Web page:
List on 16.12.2019.”

9. When the matter was again taken up, the following order came to be passed on 5.3.2020:

“We have heard learned counsel for the petitioner and learned counsel for the respondents. We have passed the following order after having heard learned counsel for the parties on 26.11.2019:-

(Already quoted above)

2. Today, learned counsel for the respondents has again sought time on the ground that there is a likelihood of Special Leave Petition being filed before the Apex Court against the Judgment of Andhra Pradesh High Court.

3. Learned counsel for the petitioner submits that almost a similar, if not identical, situation arose, where the legal issue of publication being identical, was dealt with by the Delhi High Court and the Division Bench vide judgment dated 15.10.2019 in W.P.(C) Nos.7838 of 2017 etc., batch categorically explained as to in what manner should an E-publication of a gazette be considered to be valid and operative. Paragraph Nos.25 to 34 of the above judgment cited at the bar is extracted hereinunder:-

“25. In order to buttress their submissions that the impugned Notification Nos. 24 and 25, dated 25th August, 2017 were published in the Official Gazettee “electronically” only on 28th August, 2017, the petitioners have filed, with the writ petitions, electronic copies of the Gazette where, at the close of the notification, the following endorsement appears: “Rakesh Sukul: Digitally signed by Rakesh Sukul Date 2017.08.28 22:47:05+5″30″ ”

26. The petitioners have also filed, with the writ petition, a purported screenshot of the website of the Ministry of Commerce on 25th August, 2017, which does not reflect the aforesaid two Notification Nos. 24 and 25.

28. Manik Dogra, learned CGSC for Respondent No. 1, however, contends that, as per his instructions – sans, however, any supporting material – the impugned notifications had, in fact, been uploaded on the website of the DGFT on 25th August, 2017 itself.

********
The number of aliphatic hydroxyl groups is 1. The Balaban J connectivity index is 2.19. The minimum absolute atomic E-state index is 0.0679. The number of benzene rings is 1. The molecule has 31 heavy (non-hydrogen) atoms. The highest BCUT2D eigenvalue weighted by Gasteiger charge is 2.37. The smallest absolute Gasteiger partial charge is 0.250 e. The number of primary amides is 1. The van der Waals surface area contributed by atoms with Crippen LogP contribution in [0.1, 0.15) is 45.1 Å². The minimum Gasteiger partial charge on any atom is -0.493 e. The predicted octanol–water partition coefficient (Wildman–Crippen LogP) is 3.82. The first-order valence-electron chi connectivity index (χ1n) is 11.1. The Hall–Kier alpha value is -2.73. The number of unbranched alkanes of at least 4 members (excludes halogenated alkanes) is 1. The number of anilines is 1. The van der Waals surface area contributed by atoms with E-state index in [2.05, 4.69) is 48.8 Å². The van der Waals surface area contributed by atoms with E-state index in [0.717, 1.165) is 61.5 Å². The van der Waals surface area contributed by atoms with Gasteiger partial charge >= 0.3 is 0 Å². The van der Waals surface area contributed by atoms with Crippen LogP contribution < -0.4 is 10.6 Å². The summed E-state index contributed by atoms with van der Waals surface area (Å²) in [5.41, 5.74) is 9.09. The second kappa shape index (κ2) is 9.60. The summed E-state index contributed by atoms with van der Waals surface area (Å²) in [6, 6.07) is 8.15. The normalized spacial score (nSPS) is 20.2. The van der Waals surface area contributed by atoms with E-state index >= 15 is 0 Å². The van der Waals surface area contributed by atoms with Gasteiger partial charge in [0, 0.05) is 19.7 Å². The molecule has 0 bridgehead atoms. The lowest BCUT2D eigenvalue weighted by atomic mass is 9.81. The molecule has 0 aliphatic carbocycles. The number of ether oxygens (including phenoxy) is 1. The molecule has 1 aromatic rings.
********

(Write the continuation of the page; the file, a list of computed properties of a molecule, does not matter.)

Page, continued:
28. We do not think so.

29. In any event, however, as the notifications would become enforceable only from the date of their publication in the Official Gazettee, the aspect of whether they were, or were not, uploaded on the website of the DGFT on 25th August, 2017, loses its

30. Section 8 of the Information Act, 2000 (hereinafter referred to as “the IT Act”) reads thus:

8. Publication of rule, regulation, etc., in Electronic Gazette.-

Where any law provides that any rule, regulation, order, bye-law, notification or any other matter shall be published in the Official Gazette, then, such requirement shall be deemed to have been satisfied if such rule, regulation, order, bye-law, notification or any other matter is published in the Official Gazette or Electronic Gazette: Provided that where any rule, regulation, order, bylaw, notification or any other matter is published in the Official Gazette or Electronic Gazette, the date of publication shall be deemed to be the date of the Gazette which was first published in any form.”

31. In terms of the Section 8 of the IT Act, the following Office Memorandum (OM) was issued by the PSP Division in the Ministry of Urban Development on 30th September, 2015:

“No. O-17022/1/2015-PSP-I

Government of India Ministry of Urban Development

(PSP Division)

Nirman Bhawan, New Delhi Dated: 30th September, 2015

OFFICE MEMORANDUM

Subject:E-publishing of Government of India Gazette Notification Discontinuing of the practice of physical printing.

In compliance with the provisions of Section 8 of the Information Technology Act, 2000, it has been decided in consultation with Department of Legal Affairs to switch over to exclusive e-publishing of the Government of India Gazette Notification on its official website with effect from 01.10.2015 and to do away with the physical printing of Gazette Notification. The date of publishing shall be the date of epublication on official website by way of electronic gazette in respect of Gazette Notifications. The Gazette Notification can be accessed and downloaded/printed from the official eGazette website i.e. www.egazette.nic.in free of cost.

All the Ministries and Departments are requested to give wide publicity to bring this to the notice of all attached & subordinate offices, PSU, etc., as well as various stakeholders including all private users. This issues with the approval of competent authority. Sd/- (Kailash Choudhary) Under Secretary to the Govt. of India” (Emphasis supplied)

32. The endorsement on the electronic copy of the Gazette, whereby the impugned Notification Nos. 24 and 25, dated 25th August, 2017, were notified, seen in juxtaposition with Section 8 of the IT Act, and of the OM dated 30th September, 2015 supra, of the Ministry of Urban Development, makes it clear that the impugned Notification Nos. 24 and 25, dated 25th August, 2017 were, in fact, electronically published in the Official Gazetee only at or after 10:47 p.m. on 28th August, 2017.

33. It has been conclusively held, by the Supreme Court, in a catena of decisions – including Harla v. State of Rajasthan2 , B.K. Srinivasan v. State of Karnataka3 and U.O.I. v. Param Industries4 that, notifications would come into force on their publication in the Official Gazettee, i.e. in the present case, with effect from the date and time when they were electronically printed in the Gazettee, which was at or after 10:47 p.m. on 28th August, 2017.